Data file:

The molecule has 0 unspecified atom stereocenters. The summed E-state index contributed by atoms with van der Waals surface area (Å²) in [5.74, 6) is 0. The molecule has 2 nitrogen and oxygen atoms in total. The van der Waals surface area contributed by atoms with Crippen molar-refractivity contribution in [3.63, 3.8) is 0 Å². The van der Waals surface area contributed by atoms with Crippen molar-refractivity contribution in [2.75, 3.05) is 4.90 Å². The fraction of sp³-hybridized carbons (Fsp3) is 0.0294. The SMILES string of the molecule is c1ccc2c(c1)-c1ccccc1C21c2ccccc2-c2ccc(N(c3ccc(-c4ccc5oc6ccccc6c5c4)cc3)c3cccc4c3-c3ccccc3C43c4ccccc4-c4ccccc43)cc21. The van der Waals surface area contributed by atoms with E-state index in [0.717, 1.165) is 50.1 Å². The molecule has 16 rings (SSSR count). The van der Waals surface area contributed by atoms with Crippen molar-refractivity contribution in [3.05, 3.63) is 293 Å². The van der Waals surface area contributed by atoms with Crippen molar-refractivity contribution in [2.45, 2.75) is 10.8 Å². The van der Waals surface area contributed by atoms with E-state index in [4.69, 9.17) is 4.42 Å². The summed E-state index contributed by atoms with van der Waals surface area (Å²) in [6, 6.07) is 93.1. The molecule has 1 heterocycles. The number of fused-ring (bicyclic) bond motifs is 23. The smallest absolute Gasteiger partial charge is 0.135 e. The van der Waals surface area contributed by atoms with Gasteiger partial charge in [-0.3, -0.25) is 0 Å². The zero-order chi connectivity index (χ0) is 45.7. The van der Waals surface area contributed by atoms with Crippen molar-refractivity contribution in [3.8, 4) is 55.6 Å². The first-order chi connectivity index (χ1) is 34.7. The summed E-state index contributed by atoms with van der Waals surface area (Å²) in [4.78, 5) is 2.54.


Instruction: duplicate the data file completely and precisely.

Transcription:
The molecule has 0 unspecified atom stereocenters. The summed E-state index contributed by atoms with van der Waals surface area (Å²) in [5.74, 6) is 0. The molecule has 2 nitrogen and oxygen atoms in total. The van der Waals surface area contributed by atoms with Crippen molar-refractivity contribution in [3.63, 3.8) is 0 Å². The van der Waals surface area contributed by atoms with Crippen molar-refractivity contribution in [2.75, 3.05) is 4.90 Å². The fraction of sp³-hybridized carbons (Fsp3) is 0.0294. The SMILES string of the molecule is c1ccc2c(c1)-c1ccccc1C21c2ccccc2-c2ccc(N(c3ccc(-c4ccc5oc6ccccc6c5c4)cc3)c3cccc4c3-c3ccccc3C43c4ccccc4-c4ccccc43)cc21. The van der Waals surface area contributed by atoms with E-state index in [0.717, 1.165) is 50.1 Å². The molecule has 16 rings (SSSR count). The van der Waals surface area contributed by atoms with Crippen molar-refractivity contribution in [3.05, 3.63) is 293 Å². The van der Waals surface area contributed by atoms with Crippen molar-refractivity contribution in [2.45, 2.75) is 10.8 Å². The van der Waals surface area contributed by atoms with E-state index in [4.69, 9.17) is 4.42 Å². The summed E-state index contributed by atoms with van der Waals surface area (Å²) in [6, 6.07) is 93.1. The molecule has 1 heterocycles. The number of fused-ring (bicyclic) bond motifs is 23. The smallest absolute Gasteiger partial charge is 0.135 e. The van der Waals surface area contributed by atoms with Gasteiger partial charge in [-0.3, -0.25) is 0 Å². The zero-order chi connectivity index (χ0) is 45.7. The van der Waals surface area contributed by atoms with Crippen molar-refractivity contribution in [3.8, 4) is 55.6 Å². The first-order chi connectivity index (χ1) is 34.7. The summed E-state index contributed by atoms with van der Waals surface area (Å²) in [4.78, 5) is 2.54.